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What to do About Receding Gums

The expression ‘long in the tooth’ is used to describe someone who is getting older. The idea here is that receding gums, which make the teeth look longer, is synonymous with age and something that is nigh inevitable with the passing of the years.

Most of us can accept this to a degree but the frustration comes when we start to see this deterioration at a younger age. When you’re just in your 20s, 30s or 40s and you see your gums starting to disappear this can be worrisome as well as not particularly attractive. We shouldn’t have to put up with disappearing gums at such young ages, so the question is: what’s causing it and how can you slow it down?

Here we will look at some common causes and at what you can do about it…

Over Brushing

Over Brushing

One of the biggest causes of prematurely receding gums is brushing too hard. Of course we brush our teeth to try and improve our oral hygiene but unfortunately it’s all too easy for us to get somewhat overzealous and the result is that we end up brushing away our gums. At the same time, we can also this way end up brushing off our enamel which leaves the teeth far more susceptible to future damage. How do you know if you’re brushing too hard? One sign is that the teeth are more worn on one side – probably the side that’s opposite to your dominant hand where you will be capable of applying more pressure. A quick fix? Swap which hand you brush with! Try using soft bristle toothbrushes or electric toothbrushes, but keep in mind that you don’t need to apply pressure at all when using these.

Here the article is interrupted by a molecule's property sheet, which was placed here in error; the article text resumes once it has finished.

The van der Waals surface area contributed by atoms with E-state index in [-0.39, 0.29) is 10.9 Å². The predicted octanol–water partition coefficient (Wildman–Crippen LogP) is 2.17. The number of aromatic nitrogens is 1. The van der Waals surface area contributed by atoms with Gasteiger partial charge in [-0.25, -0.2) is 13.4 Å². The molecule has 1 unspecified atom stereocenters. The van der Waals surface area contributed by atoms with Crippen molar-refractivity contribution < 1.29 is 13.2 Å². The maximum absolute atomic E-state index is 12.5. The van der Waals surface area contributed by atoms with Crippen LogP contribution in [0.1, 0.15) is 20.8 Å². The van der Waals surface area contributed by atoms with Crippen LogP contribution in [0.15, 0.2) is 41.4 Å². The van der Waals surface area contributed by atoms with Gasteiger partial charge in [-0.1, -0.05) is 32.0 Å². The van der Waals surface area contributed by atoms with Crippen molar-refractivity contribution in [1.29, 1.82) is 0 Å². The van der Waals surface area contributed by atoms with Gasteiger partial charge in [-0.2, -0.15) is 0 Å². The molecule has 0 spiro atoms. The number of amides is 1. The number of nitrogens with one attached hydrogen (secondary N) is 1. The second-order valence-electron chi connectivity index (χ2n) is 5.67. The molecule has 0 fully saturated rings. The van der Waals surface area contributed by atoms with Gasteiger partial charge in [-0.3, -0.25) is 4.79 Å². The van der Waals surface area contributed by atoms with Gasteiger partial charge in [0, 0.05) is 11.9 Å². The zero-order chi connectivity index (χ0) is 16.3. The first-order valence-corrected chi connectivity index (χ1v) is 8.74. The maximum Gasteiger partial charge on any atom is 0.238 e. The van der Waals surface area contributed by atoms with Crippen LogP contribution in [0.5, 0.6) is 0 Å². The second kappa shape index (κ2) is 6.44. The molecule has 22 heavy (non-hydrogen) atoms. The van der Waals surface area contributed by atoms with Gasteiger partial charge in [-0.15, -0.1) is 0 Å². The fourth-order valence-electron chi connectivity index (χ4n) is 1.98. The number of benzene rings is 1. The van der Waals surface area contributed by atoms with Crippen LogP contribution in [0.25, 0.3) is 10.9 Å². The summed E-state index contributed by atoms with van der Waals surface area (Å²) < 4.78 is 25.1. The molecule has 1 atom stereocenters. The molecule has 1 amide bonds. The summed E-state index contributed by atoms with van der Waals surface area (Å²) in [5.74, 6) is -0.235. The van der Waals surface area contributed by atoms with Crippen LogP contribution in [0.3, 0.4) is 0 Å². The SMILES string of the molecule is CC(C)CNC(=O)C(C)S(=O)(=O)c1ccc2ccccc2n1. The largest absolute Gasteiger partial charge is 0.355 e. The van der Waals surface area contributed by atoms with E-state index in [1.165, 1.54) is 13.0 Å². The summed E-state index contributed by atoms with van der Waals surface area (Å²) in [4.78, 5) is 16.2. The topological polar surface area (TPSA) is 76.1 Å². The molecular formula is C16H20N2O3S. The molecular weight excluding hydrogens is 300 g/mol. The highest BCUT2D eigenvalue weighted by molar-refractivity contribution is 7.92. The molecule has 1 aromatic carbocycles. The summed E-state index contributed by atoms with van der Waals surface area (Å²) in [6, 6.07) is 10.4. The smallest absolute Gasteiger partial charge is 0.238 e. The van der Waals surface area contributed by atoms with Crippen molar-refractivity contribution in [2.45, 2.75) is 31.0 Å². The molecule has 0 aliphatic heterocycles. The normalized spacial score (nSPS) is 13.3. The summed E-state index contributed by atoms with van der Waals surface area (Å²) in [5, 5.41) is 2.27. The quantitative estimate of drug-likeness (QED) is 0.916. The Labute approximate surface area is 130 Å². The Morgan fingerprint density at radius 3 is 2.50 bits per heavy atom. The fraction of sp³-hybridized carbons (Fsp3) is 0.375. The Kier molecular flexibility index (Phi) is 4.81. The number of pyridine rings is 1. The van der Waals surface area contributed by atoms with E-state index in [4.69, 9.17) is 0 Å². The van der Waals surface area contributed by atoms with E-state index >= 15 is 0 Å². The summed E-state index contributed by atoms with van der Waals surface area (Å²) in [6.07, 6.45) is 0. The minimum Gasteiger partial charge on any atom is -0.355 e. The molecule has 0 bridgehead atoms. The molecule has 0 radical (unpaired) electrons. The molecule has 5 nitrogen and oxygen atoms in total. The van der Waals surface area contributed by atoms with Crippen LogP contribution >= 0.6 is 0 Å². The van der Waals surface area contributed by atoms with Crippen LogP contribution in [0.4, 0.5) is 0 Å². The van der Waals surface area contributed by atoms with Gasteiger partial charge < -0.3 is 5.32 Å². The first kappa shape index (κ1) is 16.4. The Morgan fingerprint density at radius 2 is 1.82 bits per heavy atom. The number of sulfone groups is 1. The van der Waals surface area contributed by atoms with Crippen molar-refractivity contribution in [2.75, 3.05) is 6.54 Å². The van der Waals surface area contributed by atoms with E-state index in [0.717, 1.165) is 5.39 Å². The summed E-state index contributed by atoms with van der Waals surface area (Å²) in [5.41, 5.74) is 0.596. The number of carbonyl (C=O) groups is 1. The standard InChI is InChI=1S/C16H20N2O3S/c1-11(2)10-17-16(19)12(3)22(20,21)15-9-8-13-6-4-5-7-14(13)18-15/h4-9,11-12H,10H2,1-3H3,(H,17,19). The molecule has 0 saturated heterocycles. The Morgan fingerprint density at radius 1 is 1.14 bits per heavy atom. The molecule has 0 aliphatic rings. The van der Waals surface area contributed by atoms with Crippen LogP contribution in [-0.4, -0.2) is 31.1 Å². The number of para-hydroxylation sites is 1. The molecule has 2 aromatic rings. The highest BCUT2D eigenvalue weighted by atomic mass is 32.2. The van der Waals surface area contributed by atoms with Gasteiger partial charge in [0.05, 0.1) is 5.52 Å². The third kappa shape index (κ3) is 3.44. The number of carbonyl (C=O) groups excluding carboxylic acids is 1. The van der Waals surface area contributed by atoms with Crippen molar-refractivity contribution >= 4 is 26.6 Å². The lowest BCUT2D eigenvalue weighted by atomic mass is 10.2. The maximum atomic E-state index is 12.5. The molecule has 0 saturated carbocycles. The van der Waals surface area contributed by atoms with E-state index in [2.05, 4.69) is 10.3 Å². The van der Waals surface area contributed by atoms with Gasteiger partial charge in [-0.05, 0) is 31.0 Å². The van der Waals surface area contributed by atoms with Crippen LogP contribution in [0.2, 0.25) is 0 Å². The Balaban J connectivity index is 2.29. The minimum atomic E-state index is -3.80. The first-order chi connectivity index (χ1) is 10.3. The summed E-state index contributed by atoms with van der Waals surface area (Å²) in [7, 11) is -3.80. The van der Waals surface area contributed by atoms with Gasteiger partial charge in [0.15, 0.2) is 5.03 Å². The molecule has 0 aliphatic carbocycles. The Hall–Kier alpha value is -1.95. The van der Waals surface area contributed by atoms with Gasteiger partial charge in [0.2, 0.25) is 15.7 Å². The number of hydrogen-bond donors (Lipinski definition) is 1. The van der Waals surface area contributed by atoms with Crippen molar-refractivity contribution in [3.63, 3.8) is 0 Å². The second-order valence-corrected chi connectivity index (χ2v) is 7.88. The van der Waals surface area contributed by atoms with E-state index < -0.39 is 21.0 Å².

The bigger concern is that you may have a gum infection which could also be responsible for the deterioration you’re seeing. If this is the case, then you may find that there is also some discoloration around the area that’s affected. You can try killing off a gum infection by using a mouthwash such as Corsodyl or Listerine, though it’s always best to get professional advice first.

What You Need to Know

The good news is that your gums can recede quite far before you’re at risk of losing your teeth. Remember: these are held in by strong roots as well as being attached to the teeth on either side which brace them in place.

The bad news? Your gum does not heal or regenerate itself and in other words, any damage that happens to it, will remain leaving your gums exposed. This can increase your chances of getting an infection or of having a build-up of plaque. Likewise, it can expose your root which will become sensitive to cold or sweet. Dentists will often recommend a side filling at this point which involves attaching a filling to the outside surface of the tooth. Experimental procedures involving taking tissue from the roof of the mouth also exist, though they are not yet widely available.